Climate at a Glance: Energy Subsidies

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Key Takeaways:

Short Summary:

Climate activists often assert that fossil-fuel companies benefit from massive federal subsidies, so to level the playing field, wind and solar subsidies are necessary. However, the U.S. Energy Information Administration reports that the wind and solar industries each receive more federal subsidies than all conventional energy sources combined.1 (See
Figure 1.)

Further, indirect subsidies add to the imbalance. Wind and solar businesses often get widespread access to free production on federal lands. They also require lengthy and expensive transmission lines, but typically don’t pay
for them. Wind and solar also benefit from renewable power mandates, which force consumers in 29 states to
purchase a set amount of electricity from “renewable” sources. Wind and solar energy sources further impose
extra burdens and costs on baseload conventional energy due to the unpredictability of wind and solar power.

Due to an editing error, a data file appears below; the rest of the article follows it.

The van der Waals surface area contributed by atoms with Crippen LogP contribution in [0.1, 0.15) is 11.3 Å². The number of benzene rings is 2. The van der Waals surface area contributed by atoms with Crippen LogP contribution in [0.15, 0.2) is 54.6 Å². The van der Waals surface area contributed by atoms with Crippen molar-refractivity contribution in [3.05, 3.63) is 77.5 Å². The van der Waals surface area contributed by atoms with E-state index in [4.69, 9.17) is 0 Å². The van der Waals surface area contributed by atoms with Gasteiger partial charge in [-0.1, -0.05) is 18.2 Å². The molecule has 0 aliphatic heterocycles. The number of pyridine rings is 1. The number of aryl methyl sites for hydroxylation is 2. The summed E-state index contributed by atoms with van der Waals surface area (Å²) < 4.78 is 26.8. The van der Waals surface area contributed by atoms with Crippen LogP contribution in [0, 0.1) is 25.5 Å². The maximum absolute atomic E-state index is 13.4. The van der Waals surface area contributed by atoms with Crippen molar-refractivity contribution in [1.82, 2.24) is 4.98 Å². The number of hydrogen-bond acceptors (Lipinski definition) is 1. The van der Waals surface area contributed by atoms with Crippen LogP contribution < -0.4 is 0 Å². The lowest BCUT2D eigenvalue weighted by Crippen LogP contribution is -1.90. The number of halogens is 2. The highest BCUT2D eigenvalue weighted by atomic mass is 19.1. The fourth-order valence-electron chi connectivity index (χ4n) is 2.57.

In response to these facts, wind and solar power advocates try to counter—often without documentation—by
asserting that conventional energy has historically received disproportionate subsidies from the federal government.
Even if that were true, two wrongs don’t make a right, and consumers should not have to pay higher taxes today to balance out subsidies from, say, the 1950s.

Figure 1. Wind and Solar Power Subsidies in Fiscal Years 2010, 2013, and 2016

Figure 1. This table shows that the wind and solar power industries each receive more subsidies than all conventional energy sources combined. Source: U.S. Energy Information Administration, “Direct Federal Financial Interventions and Subsidies in Energy in Fiscal Year 2016,” Independent Statistics and Analysis, Tables 3 and 4, April 2018, https://www.eia.gov/analysis/requests/subsidy/pdf/subsidy.pdf

Click to enlarge the table. Note the “Renewables” section.

References:

  1. U.S. Energy Information Administration, “Direct Federal Financial Interventions and
    Subsidies in Energy in Fiscal Year 2016,” Independent Statistics and Analysis, Table 3, https://www.eia.gov/analysis/requests/subsidy/pdf/subsidy.pdf

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